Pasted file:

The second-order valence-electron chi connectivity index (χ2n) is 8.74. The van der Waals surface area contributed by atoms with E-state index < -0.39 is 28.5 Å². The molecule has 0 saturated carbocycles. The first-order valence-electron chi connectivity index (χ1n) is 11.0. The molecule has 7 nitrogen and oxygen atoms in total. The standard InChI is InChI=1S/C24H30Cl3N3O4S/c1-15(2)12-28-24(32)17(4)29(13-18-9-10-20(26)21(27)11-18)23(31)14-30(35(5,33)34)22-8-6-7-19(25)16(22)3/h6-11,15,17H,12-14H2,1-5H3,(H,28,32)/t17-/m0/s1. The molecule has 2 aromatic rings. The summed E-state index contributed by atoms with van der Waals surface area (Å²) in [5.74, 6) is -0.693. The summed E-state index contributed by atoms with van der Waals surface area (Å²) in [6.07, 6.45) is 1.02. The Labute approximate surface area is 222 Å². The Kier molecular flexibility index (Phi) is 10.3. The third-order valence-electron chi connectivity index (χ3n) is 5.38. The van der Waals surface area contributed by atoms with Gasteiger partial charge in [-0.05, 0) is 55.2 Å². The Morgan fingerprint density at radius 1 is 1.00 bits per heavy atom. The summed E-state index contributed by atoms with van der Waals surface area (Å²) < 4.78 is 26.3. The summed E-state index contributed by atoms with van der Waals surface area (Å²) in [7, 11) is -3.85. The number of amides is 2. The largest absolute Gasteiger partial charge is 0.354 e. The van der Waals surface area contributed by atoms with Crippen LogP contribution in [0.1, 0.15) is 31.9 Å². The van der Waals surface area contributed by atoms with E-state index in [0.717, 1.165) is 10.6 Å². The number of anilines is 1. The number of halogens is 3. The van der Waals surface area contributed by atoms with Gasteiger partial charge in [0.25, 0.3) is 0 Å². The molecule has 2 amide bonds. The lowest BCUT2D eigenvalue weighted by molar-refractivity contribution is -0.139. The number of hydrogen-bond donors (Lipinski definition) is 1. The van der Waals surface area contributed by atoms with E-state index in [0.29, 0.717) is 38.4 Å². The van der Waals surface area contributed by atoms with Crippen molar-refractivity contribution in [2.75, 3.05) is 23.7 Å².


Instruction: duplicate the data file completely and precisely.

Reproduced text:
The second-order valence-electron chi connectivity index (χ2n) is 8.74. The van der Waals surface area contributed by atoms with E-state index < -0.39 is 28.5 Å². The molecule has 0 saturated carbocycles. The first-order valence-electron chi connectivity index (χ1n) is 11.0. The molecule has 7 nitrogen and oxygen atoms in total. The standard InChI is InChI=1S/C24H30Cl3N3O4S/c1-15(2)12-28-24(32)17(4)29(13-18-9-10-20(26)21(27)11-18)23(31)14-30(35(5,33)34)22-8-6-7-19(25)16(22)3/h6-11,15,17H,12-14H2,1-5H3,(H,28,32)/t17-/m0/s1. The molecule has 2 aromatic rings. The summed E-state index contributed by atoms with van der Waals surface area (Å²) in [5.74, 6) is -0.693. The summed E-state index contributed by atoms with van der Waals surface area (Å²) in [6.07, 6.45) is 1.02. The Labute approximate surface area is 222 Å². The Kier molecular flexibility index (Phi) is 10.3. The third-order valence-electron chi connectivity index (χ3n) is 5.38. The van der Waals surface area contributed by atoms with Gasteiger partial charge in [-0.05, 0) is 55.2 Å². The Morgan fingerprint density at radius 1 is 1.00 bits per heavy atom. The summed E-state index contributed by atoms with van der Waals surface area (Å²) < 4.78 is 26.3. The summed E-state index contributed by atoms with van der Waals surface area (Å²) in [7, 11) is -3.85. The number of amides is 2. The largest absolute Gasteiger partial charge is 0.354 e. The van der Waals surface area contributed by atoms with Crippen LogP contribution in [0.1, 0.15) is 31.9 Å². The van der Waals surface area contributed by atoms with E-state index in [0.717, 1.165) is 10.6 Å². The number of anilines is 1. The number of halogens is 3. The van der Waals surface area contributed by atoms with Gasteiger partial charge in [0.25, 0.3) is 0 Å². The molecule has 2 amide bonds. The lowest BCUT2D eigenvalue weighted by molar-refractivity contribution is -0.139. The number of hydrogen-bond donors (Lipinski definition) is 1. The van der Waals surface area contributed by atoms with E-state index in [0.29, 0.717) is 38.4 Å². The van der Waals surface area contributed by atoms with Crippen molar-refractivity contribution in [2.75, 3.05) is 23.7 Å².